DVD Studio Pro: Avoiding Artifacts

Artifacts are aggressive pieces of data compression that gets applied to images, audio and videos. It gets rid of your data that may be too difficult to store in the available data rate. This is not good to the viewer and often causes error. Even small levels of noise or color interference can have a huge noticeable impact on the quality of your final job. Some of the video artifacts may come from overshoots and undershoots on synching, codec and pixel clock jitter, flickering from poor isolation of audio and video and not having termination resistors. There are a few steps that can be taken to avoid artifacts or minimize their effects. Some of these steps are listed below.

Tools and Materials Needed

  • Noise filters

Step 1: Shooting the Video (Especially One in HD)

Try not to zoom or pan while shooting the video. Also, try not to do a long telephoto shot where heat waves are able to ripple through your frame. If you are filming near uniform color areas, like skies or shadows, noise and color distortion will occur. The more the camera's sensitivity is increased, the more light you will need so that too much noise will not be produced. When shooting, try to shoot in the lowest ISO that you can shoot in. With the right exposure in the camera, you should have minimal noise problems. When you start shooting your job, over-expose a little bit. When a sensor catches the darker areas, there tends to be more noise.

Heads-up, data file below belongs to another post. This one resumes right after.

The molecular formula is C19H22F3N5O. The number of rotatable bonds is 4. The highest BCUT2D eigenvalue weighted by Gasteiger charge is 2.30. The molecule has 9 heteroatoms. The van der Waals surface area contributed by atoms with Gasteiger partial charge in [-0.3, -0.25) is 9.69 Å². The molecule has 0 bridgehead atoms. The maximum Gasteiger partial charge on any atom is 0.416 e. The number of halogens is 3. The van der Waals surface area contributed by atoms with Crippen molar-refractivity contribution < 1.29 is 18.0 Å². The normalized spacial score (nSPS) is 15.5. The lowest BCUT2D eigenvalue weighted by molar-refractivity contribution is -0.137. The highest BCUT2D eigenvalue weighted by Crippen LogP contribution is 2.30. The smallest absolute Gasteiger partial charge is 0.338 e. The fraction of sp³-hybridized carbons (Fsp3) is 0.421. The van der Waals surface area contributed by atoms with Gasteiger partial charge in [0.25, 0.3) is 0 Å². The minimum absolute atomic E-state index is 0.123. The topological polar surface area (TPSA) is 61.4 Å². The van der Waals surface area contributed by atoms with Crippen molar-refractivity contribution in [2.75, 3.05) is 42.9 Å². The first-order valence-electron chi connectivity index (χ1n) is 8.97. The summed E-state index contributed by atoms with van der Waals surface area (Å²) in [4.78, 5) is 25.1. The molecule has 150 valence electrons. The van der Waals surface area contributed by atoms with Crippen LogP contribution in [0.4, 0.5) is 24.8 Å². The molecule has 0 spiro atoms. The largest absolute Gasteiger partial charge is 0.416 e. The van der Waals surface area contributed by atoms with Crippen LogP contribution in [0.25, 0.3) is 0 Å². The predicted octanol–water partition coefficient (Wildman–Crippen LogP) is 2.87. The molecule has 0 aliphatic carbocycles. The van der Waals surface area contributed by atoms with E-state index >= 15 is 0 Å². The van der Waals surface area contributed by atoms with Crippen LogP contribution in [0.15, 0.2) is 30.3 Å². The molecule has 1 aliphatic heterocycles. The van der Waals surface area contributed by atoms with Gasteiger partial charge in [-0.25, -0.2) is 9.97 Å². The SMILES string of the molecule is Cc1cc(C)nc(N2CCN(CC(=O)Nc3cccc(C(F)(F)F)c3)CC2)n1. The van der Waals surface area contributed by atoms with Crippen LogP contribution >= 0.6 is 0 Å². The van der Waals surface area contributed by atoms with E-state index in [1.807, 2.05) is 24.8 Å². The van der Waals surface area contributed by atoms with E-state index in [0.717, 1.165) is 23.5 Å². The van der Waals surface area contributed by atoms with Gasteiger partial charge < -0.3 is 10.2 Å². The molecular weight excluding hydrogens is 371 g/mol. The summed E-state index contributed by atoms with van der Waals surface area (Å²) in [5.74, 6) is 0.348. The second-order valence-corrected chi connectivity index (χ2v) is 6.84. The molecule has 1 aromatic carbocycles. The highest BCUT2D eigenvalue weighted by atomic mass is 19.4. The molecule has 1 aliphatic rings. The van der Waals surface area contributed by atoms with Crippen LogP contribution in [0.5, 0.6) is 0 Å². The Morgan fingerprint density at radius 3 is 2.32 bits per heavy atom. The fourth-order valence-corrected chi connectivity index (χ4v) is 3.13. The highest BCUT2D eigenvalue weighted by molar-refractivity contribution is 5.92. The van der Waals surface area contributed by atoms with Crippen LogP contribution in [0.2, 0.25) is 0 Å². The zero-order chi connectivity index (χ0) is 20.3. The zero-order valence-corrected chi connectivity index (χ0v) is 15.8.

Step 2: Noise Artifacts

To avoid unwanted noise, you can apply noise filters or spot edit your job. There are noise reduction programs available which will correct noise artifacts without messing up the quality of the job. Beware of using these because although they help you clear up noise artifacts, they have low quality results. Your job may appear blurry or have a watercolor looking effect. Another way to avoid noise artifacts will be reducing the amount of contrast correction you do. You will want to have your lighting right in the beginning. The more you add contrast to fix an image, the more you add noise contrast. 

Step 3: Editing Your Job

There are a few post editing programs that will create noise artifact once you save the changes. You can try to edit your job in a non-compressed format before you save it in the highest video quality.


The higher speed DSP video systems have a few sources of noise that can disrupt how your system operates. If you have a little bit of insight on the sources of the noise and radiation, this can help you to minimize any audio and video artifacts. Just doing a few things up front can save you time and editing later. Two techniques that can help limit artifacts are PCB layout and return path decoupling. They also help to handle system artifacts effectively.

Popular Cameras for High Quality Photos: